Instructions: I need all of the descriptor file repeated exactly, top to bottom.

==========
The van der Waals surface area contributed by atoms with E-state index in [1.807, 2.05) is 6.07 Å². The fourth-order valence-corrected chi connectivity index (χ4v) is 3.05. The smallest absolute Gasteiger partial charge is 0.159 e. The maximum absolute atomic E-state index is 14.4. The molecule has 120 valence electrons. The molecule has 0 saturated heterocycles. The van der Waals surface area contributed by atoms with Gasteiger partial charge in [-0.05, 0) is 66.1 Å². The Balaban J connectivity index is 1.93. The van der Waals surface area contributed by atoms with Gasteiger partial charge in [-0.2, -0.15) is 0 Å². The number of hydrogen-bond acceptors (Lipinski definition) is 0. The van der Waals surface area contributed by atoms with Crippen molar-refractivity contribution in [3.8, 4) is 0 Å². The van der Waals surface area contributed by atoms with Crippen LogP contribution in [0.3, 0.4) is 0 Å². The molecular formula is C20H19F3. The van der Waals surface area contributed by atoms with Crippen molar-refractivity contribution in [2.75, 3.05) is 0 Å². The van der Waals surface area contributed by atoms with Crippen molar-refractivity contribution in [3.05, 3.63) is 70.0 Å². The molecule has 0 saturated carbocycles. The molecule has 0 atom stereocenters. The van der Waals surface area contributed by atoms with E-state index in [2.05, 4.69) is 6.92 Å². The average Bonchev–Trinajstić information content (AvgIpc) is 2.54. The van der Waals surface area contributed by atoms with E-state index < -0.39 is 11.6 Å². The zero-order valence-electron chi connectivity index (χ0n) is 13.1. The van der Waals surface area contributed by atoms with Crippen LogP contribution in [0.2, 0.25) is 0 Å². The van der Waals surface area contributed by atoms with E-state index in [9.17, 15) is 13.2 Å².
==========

The van der Waals surface area contributed by atoms with E-state index in [1.807, 2.05) is 6.07 Å². The fourth-order valence-corrected chi connectivity index (χ4v) is 3.05. The smallest absolute Gasteiger partial charge is 0.159 e. The maximum absolute atomic E-state index is 14.4. The molecule has 120 valence electrons. The molecule has 0 saturated heterocycles. The van der Waals surface area contributed by atoms with Gasteiger partial charge in [-0.05, 0) is 66.1 Å². The Balaban J connectivity index is 1.93. The van der Waals surface area contributed by atoms with Gasteiger partial charge in [-0.2, -0.15) is 0 Å². The number of hydrogen-bond acceptors (Lipinski definition) is 0. The van der Waals surface area contributed by atoms with Crippen molar-refractivity contribution in [3.8, 4) is 0 Å². The van der Waals surface area contributed by atoms with Crippen LogP contribution in [0.3, 0.4) is 0 Å². The molecular formula is C20H19F3. The van der Waals surface area contributed by atoms with Crippen molar-refractivity contribution in [2.75, 3.05) is 0 Å². The van der Waals surface area contributed by atoms with Crippen molar-refractivity contribution in [3.05, 3.63) is 70.0 Å². The molecule has 0 saturated carbocycles. The molecule has 0 atom stereocenters. The van der Waals surface area contributed by atoms with E-state index in [2.05, 4.69) is 6.92 Å². The average Bonchev–Trinajstić information content (AvgIpc) is 2.54. The van der Waals surface area contributed by atoms with E-state index < -0.39 is 11.6 Å². The zero-order valence-electron chi connectivity index (χ0n) is 13.1. The van der Waals surface area contributed by atoms with Crippen LogP contribution in [0.2, 0.25) is 0 Å². The van der Waals surface area contributed by atoms with E-state index in [9.17, 15) is 13.2 Å².